Connected Devices Change Mobile Landscape

12/27/2010

The connected-device landscape is continually populated with new gadgets that rely on M2M (machine-to-machine) technology to connect people, places, and things. In 2010 the market was flooded with these devices—from ereaders and tablets, to connected fitness gear—and for the first time, mobile operators face a market in which their customers have, rather than one or two mobile subscriptions, up to five or more devices that require connectivity.

According to Berg Insight, www.berginsight.com, an analyst firm based out of Sweden, the number of M2M subscribers increased by 46% in 2010 to an estimated 81.4 million. This means 2% of the world’s total mobile-network connections in 2010 were used for wireless M2M communications.

Berg forecasts the total number of these connections to grow at a compound annual growth rate of 32%, reaching 294.1 million by 2015. If these numbers hold true, the 2010 percentage should double in the next five years, bringing M2M’s total share of the world’s mobile-network connections to 4%.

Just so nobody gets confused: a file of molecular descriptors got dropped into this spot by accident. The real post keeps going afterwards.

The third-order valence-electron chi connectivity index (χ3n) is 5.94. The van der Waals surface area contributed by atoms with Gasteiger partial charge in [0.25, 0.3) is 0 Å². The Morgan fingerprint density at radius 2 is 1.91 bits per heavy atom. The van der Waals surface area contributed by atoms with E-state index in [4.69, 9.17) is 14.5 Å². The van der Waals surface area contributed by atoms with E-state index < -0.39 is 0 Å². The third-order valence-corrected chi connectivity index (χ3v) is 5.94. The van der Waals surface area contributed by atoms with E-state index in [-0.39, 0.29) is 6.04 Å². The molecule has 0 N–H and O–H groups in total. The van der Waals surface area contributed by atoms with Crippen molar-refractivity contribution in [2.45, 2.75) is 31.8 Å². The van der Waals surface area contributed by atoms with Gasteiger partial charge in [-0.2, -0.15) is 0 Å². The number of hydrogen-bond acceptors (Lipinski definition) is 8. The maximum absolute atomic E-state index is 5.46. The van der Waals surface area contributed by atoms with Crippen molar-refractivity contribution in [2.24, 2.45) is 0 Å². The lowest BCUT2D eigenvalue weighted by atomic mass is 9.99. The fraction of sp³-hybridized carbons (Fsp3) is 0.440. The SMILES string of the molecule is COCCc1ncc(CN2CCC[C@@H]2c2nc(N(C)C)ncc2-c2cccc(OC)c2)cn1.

While it is important to take analysts’ numbers with a grain of salt when it comes to market-growth predictions, Berg’s forecasts seem plausible. For instance, a couple of years ago the average American may have owned a GPS unit or a smartphone, but that was probably the extent of their connected-device collection.

Today, this same average American might own an iPhone, a Kindle, a Ford vehicle with connected in-vehicle technology, a tablet device for business on the go, and a Garmin fitness watch. And the possibilities are endless. Next year, his/her home might be equipped with a smart meter, they may decide to invest in various home-automation systems for security system or energy-management, or they may equip themselves or their loved ones with a connected health-monitoring device/system.

Tobias Ryberg, senior analyst for Berg Insight, predicts the majority of the world’s next 5 billion mobile connections will be embedded into consumer devices, machines, and sensors. Considering even our toothbrushes may be connected by 2015, it may not be a stretch to believe the percentage of M2M connections may double in that timeframe.




Related Articles
Comments

Log in or Create Account to comment on this, or other articles:

Connected World Issue
Apr/May 2014
Subscribe!
magazine | newsletter
<< Take a look inside!


Advertising | Contact Us | Terms and Conditions | About Us | Privacy Policy | Press Room | Reprints | Subscriber Services
Copyright © 2014 Specialty Publishing Co. | Questions? Please contact the Webmaster at webmaster@specialtypub.com